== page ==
Format

Send to

Choose Destination
Nephron. 1997;77(2):152-8.

Exercise renal rehabilitation program: psychosocial effects.

Author information

1
Laboratory of Sports Medicine, AHEPA Hospital, Aristotle University of Thessaloniki, Greece.

Abstract

The aim of this study was to assess the psychosocial effects of exercise training on hemodialysis (HD) patients. Thirty-one uremic patients, aged 50.6+/-11.6 years, on maintenance HD were studied. Twenty patients were selected at random for a 6-month exercise renal rehabilitation program (ERRP) consisting of 3 weekly sessions of exercise training. The other 11 patients were assigned to sedentary control status. A formal psychosocial assessment, which included affective (Beck Depression Inventory, BDI), quality of life (Quality of Life Index, QLI) and personality (Eysenck Personality Questionnaire, EPQ) parameters, was performed with validated questionnaires at the beginning and the end of the ERRP. After training significant improvement occurred in physical capacity (VO2max increased from 16.8+/-6.2 to 23.2+/-7.6 ml/kg/min, p < 0.05). Although the level of depression did not differ betwen the 2 groups at pretesting, the ERRP group showed a decrease in their self-report of depression (decrease in BDI score value, from 21.0+/-10.4 to 13.7+/-9.5, p < 0.05) after the training program. From the relationship between the baseline levels of BDI depression and changes in VO2max in the ERRP group it was suggested that the most severely depressed patients got the greatest beneficial effects from exercise training. Moreover, trained patients demonstrated an improvement in QLI (from 6.3+/-1.5 to 9.0+/-0.9, p < 0.05). This improvement was found to be dependent on the participation in ERRP, the effects of the training and the improvement in the depression. All the above functional and psychosocial parameters remained unchanged in the controls. The results demonstrate that ERRP is an effective emotional therapeutic method for HD patients and improves their quality of life.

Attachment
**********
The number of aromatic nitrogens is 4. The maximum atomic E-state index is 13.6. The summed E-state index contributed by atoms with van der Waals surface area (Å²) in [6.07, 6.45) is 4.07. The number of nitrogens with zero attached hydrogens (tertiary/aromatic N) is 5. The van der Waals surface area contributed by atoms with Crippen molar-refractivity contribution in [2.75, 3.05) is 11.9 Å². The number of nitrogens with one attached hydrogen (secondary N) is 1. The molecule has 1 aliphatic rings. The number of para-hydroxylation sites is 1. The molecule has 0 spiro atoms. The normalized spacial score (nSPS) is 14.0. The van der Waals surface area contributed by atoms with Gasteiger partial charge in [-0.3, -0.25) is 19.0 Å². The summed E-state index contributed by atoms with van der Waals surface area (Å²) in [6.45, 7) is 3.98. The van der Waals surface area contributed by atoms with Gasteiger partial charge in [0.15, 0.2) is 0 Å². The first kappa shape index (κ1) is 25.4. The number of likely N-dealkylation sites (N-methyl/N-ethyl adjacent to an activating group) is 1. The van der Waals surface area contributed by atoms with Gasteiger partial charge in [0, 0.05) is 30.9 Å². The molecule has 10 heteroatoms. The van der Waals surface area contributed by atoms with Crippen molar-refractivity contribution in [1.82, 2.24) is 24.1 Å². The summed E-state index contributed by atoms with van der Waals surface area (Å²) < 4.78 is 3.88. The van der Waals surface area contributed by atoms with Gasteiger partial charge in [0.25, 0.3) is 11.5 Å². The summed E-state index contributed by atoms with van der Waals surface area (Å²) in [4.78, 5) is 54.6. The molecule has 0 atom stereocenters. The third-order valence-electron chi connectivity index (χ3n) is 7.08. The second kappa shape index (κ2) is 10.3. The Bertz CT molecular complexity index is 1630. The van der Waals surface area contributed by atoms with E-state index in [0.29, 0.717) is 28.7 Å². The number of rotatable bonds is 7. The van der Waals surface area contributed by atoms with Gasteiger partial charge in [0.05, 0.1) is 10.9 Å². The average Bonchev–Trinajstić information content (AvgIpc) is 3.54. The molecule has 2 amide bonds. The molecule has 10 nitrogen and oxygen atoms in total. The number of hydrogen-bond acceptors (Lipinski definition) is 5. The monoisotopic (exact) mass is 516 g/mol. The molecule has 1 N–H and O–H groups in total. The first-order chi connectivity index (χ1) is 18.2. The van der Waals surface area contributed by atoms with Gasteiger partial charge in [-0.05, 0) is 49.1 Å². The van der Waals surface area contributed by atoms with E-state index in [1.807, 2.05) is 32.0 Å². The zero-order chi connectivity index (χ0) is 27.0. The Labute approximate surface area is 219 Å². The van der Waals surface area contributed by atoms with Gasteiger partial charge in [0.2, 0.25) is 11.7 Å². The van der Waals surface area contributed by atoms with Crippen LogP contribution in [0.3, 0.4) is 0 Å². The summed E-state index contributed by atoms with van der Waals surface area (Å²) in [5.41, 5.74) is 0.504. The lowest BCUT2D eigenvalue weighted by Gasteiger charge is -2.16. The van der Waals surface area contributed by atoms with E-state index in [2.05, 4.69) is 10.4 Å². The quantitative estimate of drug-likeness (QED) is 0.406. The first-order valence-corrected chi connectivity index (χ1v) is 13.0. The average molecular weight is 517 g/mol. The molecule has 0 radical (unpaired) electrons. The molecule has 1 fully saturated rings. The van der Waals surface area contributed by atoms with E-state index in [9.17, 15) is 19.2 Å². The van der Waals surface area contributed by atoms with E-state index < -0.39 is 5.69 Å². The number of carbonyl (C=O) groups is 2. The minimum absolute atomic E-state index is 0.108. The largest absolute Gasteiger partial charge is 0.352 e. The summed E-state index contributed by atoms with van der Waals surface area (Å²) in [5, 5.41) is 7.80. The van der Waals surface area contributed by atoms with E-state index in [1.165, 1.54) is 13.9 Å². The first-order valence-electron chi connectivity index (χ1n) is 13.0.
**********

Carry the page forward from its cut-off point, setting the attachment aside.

PMID:
9346380
DOI:
10.1159/000190266
[Indexed for MEDLINE]

Supplemental Content

Loading ...
Support Center